The iconic novel LESS THAN ZERO depicted the tawdry life of a handful of rich and disillusioned California teenagers in the mid-1980s. It was made into a feature film in 1987 that starred Andrew McCarthy, Robert Downey Jr., Jami Gertz and James Spader. Though the movie did not remain entirely true to the book, it still exists as a snapshot of that period of time and place in America.
Brett Easton Ellis actually has fun with the big-screen treatment his debut novel received via his narrator, Clay. Clay was 18 years old in the book and trying desperately to find his own path in the world while avoiding being dragged beneath the waves of drugs and other vices like his best friend Julian had succumbed to. IMPERIAL BEDROOMS flashes forward more than 20 years from LESS THAN ZERO and finds Clay as a successful playwright. He had been living in New York but is now back in Los Angeles to cast his new movie. He spends part of the opening chapter discussing the film version, which was made from the novel that was written about him and his friends in the 1980s --- a very surreal reality meets fictional reality moment. Like Ellis, Clay is not pleased with the depiction the author has given of those events and comments that “it was my life and he had hijacked it.”
Even worse for Clay is the movie version of that book, which he feels is very different from his reality in that there is nothing from the book in the movie. Ironically, Clay is now part of the very media he was so quick to criticize, and his return to the West Coast allows him to jump right back into the temptations that nearly destroyed him and his friends decades earlier. The most amazing part of reading IMPERIAL BEDROOMS is the fact that no comment is made of the current economic turmoil nor is there any political commentary about the state of world affairs. You feel as if this part of the West Coast has existed in a cocoon all these years, and, with the exception that they are all a few decades older, the characters and the world they inhabit have hardly changed from the first novel.
Clay finds that his old flame, Blair, has moved on and no longer has any feelings for him. His friend, Julian, is still a lost soul and continues to live on the dark side of drugs and prostitution. The “bad guy” of LESS THAN ZERO, Rip, is a victim of too much plastic surgery but still remains just as sinister a character as Clay remembers. While working with Hollywood producers to cast his movie, Clay wanders back into the phony side of the film industry and deludes himself into thinking the “casting couch” resides in his own apartment. There is a joke alluded to early in the book about the Polish starlet who comes to Hollywood and ends up sleeping with the writer. Art imitates life as Clay finds himself attracted to a young actress named Rain and begins a sordid affair with her. Like the aforementioned joke, Rain is spending time with Clay in an effort to get cast in a key role in his film.
Clay is surrounded by hordes of young actresses who seemingly will do anything to get into the film business. Of course, the majority he runs into at various parties and events are using the numerous mediums available to them to over-expose themselves in meeting their goals of stardom. Clay comments on the idea that exposure can ensure fame, and he seems to exist in a world where this is the normal sentiment. Like a classic noir detective novel, IMPERIAL BEDROOMS delves into the seedier side of life, and with each turning page the characters and situations become more dangerous. Clay is dropped by his therapist because of his association with Rain. Rip is looking for Julian and forms an unholy alliance with Clay to accomplish this. As all of the relationships begin to cross each other, Clay realizes that Rain may actually be using him and is in fact Julian’s girlfriend.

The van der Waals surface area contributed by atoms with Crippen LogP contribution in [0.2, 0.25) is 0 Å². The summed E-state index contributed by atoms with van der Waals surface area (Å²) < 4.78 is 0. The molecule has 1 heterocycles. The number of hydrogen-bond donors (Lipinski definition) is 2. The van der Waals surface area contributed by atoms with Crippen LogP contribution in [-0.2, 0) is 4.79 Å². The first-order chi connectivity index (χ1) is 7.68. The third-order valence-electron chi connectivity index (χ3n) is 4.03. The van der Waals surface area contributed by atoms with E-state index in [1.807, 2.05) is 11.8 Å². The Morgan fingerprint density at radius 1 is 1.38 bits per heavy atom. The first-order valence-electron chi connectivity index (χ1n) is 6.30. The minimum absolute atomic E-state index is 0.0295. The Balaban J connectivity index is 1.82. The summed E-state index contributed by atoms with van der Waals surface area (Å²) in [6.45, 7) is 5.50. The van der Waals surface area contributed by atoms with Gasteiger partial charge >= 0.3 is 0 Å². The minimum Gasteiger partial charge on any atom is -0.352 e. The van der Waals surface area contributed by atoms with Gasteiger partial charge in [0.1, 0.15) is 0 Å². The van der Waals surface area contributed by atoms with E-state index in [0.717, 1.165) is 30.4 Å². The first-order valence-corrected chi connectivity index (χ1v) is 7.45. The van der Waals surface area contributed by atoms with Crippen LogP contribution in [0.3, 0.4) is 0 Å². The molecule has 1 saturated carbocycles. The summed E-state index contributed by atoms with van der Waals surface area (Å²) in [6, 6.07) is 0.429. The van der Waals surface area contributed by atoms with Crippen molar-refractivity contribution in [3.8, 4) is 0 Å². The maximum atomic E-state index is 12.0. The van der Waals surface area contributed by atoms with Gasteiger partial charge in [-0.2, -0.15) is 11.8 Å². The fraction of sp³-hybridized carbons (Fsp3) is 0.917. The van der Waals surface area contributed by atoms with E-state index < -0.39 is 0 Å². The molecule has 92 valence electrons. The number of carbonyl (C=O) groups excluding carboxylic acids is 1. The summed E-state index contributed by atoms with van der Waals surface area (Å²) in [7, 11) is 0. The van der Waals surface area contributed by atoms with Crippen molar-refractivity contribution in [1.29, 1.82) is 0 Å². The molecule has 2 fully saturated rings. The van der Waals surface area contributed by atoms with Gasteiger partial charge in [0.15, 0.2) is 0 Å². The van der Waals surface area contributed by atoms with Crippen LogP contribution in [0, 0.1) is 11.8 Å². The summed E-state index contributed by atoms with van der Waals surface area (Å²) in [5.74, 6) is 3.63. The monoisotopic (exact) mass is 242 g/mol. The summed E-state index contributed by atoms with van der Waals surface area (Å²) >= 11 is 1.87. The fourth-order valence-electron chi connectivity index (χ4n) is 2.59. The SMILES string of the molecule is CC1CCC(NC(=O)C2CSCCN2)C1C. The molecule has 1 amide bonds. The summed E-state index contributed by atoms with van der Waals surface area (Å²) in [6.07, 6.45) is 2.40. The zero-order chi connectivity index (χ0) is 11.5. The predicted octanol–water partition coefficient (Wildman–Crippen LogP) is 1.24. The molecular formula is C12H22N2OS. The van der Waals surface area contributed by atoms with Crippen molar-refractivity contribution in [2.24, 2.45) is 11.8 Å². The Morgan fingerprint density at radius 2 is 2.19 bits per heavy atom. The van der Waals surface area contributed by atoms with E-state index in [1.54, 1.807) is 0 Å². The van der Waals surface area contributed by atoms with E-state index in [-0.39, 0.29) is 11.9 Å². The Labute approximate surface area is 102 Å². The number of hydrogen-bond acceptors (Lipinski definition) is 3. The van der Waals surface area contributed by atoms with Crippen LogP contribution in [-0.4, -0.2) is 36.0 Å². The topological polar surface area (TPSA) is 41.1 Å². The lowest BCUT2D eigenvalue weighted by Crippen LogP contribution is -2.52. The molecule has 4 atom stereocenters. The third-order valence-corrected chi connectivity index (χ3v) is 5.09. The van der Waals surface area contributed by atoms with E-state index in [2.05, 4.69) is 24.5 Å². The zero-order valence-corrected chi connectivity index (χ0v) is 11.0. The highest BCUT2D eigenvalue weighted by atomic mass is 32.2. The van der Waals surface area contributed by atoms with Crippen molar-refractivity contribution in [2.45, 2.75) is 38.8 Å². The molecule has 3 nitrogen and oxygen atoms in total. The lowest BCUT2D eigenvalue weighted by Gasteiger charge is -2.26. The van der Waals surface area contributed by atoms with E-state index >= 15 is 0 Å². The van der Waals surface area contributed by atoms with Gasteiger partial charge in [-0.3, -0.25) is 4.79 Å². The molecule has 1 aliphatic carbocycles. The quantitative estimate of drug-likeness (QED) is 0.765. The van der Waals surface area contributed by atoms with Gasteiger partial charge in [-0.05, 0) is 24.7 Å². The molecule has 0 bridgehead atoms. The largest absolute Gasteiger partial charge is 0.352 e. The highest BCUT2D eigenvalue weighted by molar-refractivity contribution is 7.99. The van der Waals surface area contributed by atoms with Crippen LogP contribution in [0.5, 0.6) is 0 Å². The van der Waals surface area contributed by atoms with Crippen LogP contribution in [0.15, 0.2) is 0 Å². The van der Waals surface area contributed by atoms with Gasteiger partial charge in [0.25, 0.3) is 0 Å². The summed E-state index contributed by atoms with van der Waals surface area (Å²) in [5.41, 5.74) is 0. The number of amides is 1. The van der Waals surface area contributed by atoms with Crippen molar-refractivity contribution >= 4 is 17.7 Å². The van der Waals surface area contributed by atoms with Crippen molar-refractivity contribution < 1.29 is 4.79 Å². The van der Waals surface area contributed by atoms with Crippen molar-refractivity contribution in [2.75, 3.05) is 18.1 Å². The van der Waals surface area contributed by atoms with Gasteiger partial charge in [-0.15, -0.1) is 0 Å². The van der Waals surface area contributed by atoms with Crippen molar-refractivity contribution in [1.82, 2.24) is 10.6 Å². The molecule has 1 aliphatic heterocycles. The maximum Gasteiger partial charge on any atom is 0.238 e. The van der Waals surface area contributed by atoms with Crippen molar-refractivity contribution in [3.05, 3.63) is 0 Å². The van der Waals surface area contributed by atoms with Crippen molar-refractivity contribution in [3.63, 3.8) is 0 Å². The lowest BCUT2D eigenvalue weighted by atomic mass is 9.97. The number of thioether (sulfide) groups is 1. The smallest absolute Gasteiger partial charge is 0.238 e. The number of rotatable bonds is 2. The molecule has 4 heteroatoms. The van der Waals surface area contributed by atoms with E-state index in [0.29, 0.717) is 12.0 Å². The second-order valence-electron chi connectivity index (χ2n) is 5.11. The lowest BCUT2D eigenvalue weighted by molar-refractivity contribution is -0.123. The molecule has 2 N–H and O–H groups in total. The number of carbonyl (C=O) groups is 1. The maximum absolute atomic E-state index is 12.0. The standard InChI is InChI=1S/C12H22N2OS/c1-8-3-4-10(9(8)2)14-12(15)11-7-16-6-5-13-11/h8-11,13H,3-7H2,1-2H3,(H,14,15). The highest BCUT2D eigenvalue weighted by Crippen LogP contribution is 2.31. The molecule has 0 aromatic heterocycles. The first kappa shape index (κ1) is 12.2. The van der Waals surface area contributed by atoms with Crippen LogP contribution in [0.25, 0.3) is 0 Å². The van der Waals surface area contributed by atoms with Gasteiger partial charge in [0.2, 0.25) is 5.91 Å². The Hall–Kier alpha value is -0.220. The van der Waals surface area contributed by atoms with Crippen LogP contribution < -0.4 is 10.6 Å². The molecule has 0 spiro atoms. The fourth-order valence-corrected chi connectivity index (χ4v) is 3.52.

Will this realization make it easier for Clay to turn his back on Julian and give his friend up to the mysterious Rip? Throughout the novel, various characters comment that Clay is a fake who never follows through on anything he says. Clay finds out too late just how powerless he truly is to impact any of the events that envelop him, and the statements used to describe him turn out to be shockingly accurate.
Bret Easton Ellis once again digs into the Elvis Costello song catalogue for the titles of his novels. IMPERIAL BEDROOMS is a take on Costello’s album entitled Imperial Bedroom just as LESS THAN ZERO was named after a song on his debut album, My Aim Is True. Like his protagonist, Ellis seems unable to turn his back on the industries he is so quick to condemn. The novel aptly opens with quotes from both Costello’s song “Beyond Belief” and one from Raymond Chandler’s noir classic, THE LONG GOODBYE. With inspirations like these, it’s easy to see why Ellis has so much fun spending time with these superficial characters who just can’t seem to let go of the past.
Reviewed by Ray Palen on January 22, 2011
- Publication Date: June 15, 2010
- Genres: Fiction
- Hardcover: 192 pages
- Publisher: Knopf
- ISBN-10: 0307266109
- ISBN-13: 9780307266101